A thoroughly enjoyable evening, This Is It was a clear demonstration of the passion and dedication that this industry has in abundance. The ability to admit where it is failing, and still show such enthusiasm and commitment to making a change for the better makes me proud to be a part of the publishing industry. As the year comes to a close I am thankful for all the opportunities I have been given to be a part of such a fantastic industry and the celebration of the literary world, and I eagerly await the opportunities 2018 may bring.

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Twitterpated

Being somewhat of a reserved person, I knew that one of the biggest benefits of studying publishing this year would be helping me come out of my shell. In a lot of ways, I felt I never needed to, but when I found how important connecting to other people is in this industry, it simultaneously stunned and intrigued me. I knew that putting myself out there, especially with that dreaded word: ‘networking’, would be a challenge for me and others to overcome. But it also struck me that the way people form relationships in the industry is an important thing to be a part of, not only to make professional contacts, but to gain perspective and knowledge about the different aspects of publishing. I know little of other industries and the workplace in general, being a fresh graduate, but ‘networking’ was something I was entirely unprepared for and due to this, it’s almost natural to doubt its effects. Instead, I’ve found that it’s tremendously simple to put yourself out there, so much so, I found it difficult to begin.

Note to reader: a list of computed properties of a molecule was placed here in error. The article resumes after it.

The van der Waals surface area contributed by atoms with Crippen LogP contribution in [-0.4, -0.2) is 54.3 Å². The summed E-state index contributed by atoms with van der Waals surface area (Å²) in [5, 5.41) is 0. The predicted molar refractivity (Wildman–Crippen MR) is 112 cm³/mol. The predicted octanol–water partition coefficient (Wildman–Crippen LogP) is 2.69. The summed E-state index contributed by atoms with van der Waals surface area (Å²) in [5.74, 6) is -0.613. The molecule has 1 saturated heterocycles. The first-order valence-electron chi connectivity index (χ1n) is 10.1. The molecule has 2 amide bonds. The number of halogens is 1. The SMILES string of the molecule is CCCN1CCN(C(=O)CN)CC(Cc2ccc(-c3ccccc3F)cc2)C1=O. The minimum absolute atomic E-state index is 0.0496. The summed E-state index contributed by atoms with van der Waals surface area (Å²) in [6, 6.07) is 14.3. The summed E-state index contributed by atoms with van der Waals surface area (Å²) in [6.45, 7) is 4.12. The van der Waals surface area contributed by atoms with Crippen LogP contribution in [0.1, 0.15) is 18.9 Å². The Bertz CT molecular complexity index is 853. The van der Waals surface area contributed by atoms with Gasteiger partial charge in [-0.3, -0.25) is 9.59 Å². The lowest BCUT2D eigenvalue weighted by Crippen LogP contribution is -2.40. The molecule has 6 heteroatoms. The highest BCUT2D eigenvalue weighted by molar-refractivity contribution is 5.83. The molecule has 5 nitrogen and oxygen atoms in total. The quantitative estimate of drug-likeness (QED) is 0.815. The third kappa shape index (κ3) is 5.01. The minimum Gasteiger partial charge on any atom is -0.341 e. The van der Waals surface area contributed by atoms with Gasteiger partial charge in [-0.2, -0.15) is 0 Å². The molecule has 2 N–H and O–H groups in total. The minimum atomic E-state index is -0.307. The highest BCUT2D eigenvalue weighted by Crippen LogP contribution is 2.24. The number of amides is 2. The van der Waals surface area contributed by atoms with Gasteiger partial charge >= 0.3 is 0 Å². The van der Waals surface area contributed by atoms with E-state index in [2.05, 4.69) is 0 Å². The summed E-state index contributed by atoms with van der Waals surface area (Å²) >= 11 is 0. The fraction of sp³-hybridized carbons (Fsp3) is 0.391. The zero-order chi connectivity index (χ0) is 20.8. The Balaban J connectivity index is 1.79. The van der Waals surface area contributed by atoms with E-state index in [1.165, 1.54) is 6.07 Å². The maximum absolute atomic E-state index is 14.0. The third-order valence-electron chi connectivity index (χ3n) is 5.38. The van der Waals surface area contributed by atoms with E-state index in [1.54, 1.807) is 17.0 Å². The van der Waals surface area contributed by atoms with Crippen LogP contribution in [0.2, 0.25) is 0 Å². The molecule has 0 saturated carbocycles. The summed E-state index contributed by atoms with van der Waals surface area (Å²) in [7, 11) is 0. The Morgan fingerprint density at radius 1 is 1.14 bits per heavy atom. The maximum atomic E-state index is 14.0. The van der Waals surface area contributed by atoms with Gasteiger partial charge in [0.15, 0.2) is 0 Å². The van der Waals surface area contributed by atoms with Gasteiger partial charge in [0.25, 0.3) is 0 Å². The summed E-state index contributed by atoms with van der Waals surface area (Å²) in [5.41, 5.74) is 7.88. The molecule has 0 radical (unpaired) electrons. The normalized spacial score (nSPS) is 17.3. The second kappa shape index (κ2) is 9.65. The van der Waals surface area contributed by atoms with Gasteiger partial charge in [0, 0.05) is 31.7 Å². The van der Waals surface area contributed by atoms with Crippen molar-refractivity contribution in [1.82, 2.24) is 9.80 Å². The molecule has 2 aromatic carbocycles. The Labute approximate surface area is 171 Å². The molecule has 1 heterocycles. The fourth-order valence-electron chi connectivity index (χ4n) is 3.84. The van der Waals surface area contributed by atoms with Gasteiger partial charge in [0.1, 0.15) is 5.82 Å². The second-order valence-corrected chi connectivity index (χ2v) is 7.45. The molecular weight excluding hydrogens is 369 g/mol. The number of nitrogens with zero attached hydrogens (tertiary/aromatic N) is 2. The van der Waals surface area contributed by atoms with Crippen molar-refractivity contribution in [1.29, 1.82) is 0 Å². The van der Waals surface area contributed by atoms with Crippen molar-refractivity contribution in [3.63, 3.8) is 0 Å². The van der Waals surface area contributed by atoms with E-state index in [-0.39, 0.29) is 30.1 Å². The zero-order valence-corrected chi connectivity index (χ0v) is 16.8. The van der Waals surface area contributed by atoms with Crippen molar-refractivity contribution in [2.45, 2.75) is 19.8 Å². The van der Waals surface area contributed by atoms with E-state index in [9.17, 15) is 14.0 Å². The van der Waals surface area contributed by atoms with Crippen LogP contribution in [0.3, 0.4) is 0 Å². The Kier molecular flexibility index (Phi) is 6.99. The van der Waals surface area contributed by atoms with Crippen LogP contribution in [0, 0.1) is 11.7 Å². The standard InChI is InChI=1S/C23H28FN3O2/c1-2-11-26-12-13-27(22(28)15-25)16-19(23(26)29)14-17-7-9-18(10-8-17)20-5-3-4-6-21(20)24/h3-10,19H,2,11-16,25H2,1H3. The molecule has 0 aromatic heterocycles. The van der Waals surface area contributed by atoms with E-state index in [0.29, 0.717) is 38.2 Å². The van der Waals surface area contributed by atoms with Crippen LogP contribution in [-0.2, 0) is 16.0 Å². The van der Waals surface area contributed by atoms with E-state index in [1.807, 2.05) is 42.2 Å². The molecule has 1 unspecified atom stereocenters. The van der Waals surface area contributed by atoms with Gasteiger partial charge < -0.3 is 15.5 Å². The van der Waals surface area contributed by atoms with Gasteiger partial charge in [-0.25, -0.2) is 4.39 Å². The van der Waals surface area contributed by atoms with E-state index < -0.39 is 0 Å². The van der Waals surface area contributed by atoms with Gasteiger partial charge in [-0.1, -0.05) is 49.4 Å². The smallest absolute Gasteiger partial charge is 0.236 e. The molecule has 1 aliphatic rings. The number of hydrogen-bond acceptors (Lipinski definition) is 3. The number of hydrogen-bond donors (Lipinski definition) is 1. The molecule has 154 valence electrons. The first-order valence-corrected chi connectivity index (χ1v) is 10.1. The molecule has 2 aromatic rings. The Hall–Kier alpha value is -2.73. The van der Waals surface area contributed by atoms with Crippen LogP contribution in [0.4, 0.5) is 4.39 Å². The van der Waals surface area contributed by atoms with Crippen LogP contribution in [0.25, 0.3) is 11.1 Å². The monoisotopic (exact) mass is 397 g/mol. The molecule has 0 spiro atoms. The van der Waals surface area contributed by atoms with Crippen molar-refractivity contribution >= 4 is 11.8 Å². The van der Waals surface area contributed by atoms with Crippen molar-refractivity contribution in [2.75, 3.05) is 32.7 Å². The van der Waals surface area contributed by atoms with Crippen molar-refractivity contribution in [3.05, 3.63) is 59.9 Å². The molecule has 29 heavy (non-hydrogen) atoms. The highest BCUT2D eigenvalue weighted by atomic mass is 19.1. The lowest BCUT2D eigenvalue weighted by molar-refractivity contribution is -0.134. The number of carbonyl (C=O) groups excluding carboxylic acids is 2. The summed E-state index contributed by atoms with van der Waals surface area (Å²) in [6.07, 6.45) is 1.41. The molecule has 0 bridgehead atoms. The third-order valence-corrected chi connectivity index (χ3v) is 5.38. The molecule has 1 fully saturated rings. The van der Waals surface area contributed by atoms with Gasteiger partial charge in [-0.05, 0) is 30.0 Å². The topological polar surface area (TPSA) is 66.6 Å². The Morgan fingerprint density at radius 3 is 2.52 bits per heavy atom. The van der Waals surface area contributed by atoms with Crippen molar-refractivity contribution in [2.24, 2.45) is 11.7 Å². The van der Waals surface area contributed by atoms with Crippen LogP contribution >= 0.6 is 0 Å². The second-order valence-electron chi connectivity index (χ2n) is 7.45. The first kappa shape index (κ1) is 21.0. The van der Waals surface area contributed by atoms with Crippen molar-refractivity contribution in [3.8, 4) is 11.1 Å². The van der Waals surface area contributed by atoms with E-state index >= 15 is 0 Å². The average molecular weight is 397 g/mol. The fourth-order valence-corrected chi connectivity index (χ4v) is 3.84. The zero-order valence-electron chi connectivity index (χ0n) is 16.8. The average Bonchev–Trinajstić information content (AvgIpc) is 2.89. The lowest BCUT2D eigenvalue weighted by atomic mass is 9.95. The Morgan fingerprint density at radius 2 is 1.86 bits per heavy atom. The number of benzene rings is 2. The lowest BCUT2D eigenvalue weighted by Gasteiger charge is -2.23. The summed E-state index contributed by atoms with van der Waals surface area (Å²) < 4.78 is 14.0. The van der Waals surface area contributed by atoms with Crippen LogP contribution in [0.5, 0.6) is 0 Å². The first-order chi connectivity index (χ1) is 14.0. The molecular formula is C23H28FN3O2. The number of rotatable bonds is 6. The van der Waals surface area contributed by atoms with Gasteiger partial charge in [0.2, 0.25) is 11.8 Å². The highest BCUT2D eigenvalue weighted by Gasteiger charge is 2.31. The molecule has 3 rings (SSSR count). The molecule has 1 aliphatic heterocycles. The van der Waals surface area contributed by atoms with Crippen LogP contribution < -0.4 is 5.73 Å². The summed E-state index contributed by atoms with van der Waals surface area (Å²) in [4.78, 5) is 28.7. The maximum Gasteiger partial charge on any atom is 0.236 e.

I was initially perplexed at the necessity of a Twitter account as part of the course. The last time I used social media regularly was when I was a sixteen-year-old posting on Facebook and since, only use it rarely to keep in touch with others. I remember the initial ‘Twitter boom’ when a bunch of my friends started posting but by then, I lost interest. I never fully pondered the benefits of Twitter until I learned more about advertising in class – not only with company products – but with myself. I’ve found that not only is self-promotion essential for establishing contacts, but growing more social and keeping updated with news can only benefit my social development and understanding of the industry.